It's more energy and power than expected from the Lower Churchill, Great Whale or Romaine-Petit Mécatina complexes and this, near to the consuming regions. The amount of energy generated would be sufficient to electrify the entire private cars fleet of Ontario to Newfoundland. This project would be the prime example of a sustainable, renewable and profitable development.
The flow will be generally somewhat lower, it is true, for the downstream part of the Nottaway and Broadback rivers but if required, in particular, water levels can be maintained by small dams, spring flooding could be recreated by controlled spills, as in the case of Rupert River, but with lot less impact yet. For each kilometre of these rivers, the project aims to save 40 km of shoreline in the valley of the St. Lawrence. Moreover, the enormous sprig floods foreseen according to the climate changes, would be controlled. Nature would not lose; the only alternative is to persist in this irresponsible discharge of fresh water at sea.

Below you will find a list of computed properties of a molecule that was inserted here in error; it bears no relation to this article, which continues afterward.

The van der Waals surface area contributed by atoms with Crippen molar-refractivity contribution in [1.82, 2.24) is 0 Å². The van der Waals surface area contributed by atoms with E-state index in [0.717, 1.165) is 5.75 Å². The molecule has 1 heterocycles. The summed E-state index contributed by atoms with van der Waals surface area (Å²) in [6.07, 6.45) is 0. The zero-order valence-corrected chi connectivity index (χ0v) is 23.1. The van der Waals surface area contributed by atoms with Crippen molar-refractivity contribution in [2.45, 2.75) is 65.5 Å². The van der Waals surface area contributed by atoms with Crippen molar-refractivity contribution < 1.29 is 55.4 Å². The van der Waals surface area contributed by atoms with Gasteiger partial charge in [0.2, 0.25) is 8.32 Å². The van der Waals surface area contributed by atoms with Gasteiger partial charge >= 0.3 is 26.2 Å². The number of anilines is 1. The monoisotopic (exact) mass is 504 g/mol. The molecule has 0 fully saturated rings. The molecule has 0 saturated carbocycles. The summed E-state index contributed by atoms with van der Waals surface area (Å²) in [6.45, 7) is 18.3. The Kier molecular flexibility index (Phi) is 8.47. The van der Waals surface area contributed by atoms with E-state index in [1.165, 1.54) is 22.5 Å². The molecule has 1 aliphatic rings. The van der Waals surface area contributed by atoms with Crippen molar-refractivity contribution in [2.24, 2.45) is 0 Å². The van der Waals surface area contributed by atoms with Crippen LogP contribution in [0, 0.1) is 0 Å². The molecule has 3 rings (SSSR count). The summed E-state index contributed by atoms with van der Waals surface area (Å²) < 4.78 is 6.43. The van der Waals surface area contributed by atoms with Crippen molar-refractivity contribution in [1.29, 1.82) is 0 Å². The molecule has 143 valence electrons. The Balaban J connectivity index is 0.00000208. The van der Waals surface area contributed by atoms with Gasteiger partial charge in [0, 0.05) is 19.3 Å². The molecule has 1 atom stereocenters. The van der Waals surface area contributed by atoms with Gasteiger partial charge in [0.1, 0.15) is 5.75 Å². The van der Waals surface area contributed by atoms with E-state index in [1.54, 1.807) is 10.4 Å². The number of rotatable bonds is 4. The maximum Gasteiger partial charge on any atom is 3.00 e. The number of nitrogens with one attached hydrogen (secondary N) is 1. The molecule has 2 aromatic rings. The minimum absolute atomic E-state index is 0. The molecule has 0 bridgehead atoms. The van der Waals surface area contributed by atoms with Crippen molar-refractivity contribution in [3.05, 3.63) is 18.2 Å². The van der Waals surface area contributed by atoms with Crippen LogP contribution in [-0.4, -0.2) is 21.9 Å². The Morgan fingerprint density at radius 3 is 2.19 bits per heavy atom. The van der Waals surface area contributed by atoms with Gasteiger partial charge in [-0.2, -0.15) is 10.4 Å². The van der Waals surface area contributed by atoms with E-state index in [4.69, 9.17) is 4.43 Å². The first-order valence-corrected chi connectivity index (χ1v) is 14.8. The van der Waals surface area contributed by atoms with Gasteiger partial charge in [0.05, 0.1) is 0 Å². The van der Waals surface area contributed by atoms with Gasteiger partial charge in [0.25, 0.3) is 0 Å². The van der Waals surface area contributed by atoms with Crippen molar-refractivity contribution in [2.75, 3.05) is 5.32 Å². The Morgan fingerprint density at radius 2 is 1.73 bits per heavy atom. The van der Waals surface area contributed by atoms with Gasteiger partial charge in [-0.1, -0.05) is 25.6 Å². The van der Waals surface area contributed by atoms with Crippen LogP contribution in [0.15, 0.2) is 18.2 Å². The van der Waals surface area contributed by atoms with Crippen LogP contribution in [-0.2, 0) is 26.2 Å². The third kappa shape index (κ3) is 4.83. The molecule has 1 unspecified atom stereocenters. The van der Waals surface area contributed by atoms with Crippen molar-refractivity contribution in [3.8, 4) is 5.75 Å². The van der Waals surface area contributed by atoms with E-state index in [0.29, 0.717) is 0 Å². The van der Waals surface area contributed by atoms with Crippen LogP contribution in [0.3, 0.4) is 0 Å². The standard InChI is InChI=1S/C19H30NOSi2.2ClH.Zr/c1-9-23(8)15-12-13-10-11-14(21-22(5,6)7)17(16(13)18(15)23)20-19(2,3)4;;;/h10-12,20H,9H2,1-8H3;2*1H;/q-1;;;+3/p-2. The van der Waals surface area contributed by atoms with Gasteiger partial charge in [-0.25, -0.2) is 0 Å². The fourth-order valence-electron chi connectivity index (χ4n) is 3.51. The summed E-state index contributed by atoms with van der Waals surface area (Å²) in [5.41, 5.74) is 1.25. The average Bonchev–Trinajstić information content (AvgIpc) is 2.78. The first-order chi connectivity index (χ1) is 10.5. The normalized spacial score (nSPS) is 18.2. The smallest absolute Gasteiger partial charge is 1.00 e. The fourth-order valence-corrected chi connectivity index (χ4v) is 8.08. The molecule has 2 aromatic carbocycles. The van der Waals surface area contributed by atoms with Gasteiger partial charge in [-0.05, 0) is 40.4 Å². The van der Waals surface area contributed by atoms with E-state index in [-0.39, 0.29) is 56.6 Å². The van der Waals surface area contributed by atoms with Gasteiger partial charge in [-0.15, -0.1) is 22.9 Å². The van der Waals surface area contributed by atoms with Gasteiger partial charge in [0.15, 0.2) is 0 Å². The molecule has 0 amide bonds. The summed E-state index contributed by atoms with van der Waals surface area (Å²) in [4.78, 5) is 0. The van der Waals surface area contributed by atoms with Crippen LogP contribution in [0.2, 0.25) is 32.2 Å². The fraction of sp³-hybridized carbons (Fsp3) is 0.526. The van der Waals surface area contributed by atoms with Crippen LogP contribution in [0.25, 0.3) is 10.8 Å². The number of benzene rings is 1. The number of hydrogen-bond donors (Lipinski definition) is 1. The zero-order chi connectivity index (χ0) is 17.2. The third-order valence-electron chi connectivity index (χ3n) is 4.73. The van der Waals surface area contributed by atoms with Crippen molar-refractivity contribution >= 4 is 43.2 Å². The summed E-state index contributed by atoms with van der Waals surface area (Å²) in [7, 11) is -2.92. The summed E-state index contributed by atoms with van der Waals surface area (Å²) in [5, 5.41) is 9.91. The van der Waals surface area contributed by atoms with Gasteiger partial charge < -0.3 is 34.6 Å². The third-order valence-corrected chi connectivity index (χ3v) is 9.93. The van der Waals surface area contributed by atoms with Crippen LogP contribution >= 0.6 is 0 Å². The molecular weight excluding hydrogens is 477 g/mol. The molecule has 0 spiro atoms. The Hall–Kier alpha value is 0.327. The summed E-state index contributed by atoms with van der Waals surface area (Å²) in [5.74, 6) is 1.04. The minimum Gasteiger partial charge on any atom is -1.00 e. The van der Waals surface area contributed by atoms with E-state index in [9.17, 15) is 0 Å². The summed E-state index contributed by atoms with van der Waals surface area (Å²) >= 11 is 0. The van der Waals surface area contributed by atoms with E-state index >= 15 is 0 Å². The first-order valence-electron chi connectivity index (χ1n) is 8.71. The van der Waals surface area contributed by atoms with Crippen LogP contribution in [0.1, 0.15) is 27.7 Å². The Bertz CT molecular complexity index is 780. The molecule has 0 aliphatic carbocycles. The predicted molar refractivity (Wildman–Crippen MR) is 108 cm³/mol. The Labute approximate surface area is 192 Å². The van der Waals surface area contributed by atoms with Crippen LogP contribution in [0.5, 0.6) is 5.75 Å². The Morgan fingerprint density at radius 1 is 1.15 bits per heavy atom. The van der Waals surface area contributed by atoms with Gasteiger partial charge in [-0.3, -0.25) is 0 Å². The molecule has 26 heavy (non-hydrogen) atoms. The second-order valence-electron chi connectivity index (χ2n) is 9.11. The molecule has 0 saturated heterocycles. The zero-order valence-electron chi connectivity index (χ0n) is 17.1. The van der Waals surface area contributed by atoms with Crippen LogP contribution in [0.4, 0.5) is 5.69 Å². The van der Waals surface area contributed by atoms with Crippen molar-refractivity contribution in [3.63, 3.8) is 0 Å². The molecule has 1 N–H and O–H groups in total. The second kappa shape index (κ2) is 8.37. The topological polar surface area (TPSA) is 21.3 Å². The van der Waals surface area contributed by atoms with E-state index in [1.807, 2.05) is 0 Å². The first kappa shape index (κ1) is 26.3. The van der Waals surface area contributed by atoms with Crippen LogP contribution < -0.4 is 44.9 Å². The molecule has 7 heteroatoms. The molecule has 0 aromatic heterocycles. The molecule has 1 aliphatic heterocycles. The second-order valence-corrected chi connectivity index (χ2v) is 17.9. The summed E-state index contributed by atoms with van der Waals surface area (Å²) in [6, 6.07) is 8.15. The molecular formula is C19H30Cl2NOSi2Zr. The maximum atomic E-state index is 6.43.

The water needs of growing populations of the Great Lakes will eventually need to be respond, other countries around the world are even in danger of war for the same reason. Moreover, far from suffering any prejudice to meet these needs, in addition to safeguarding the environment of the St. Lawrence Basin and to humanitarian efforts, Quebec could benefit to restore its financial position of most effective way. A reference may lie in the current cost of water desalination, to 80 cents per cubic meter (when water is available) for an annual value of water exported from the order of $ 20 billion, in 2009. .... Moreover, the configuration of the different basins, rivers and canals is such that the water could even be sold at auction as far as Louisiana!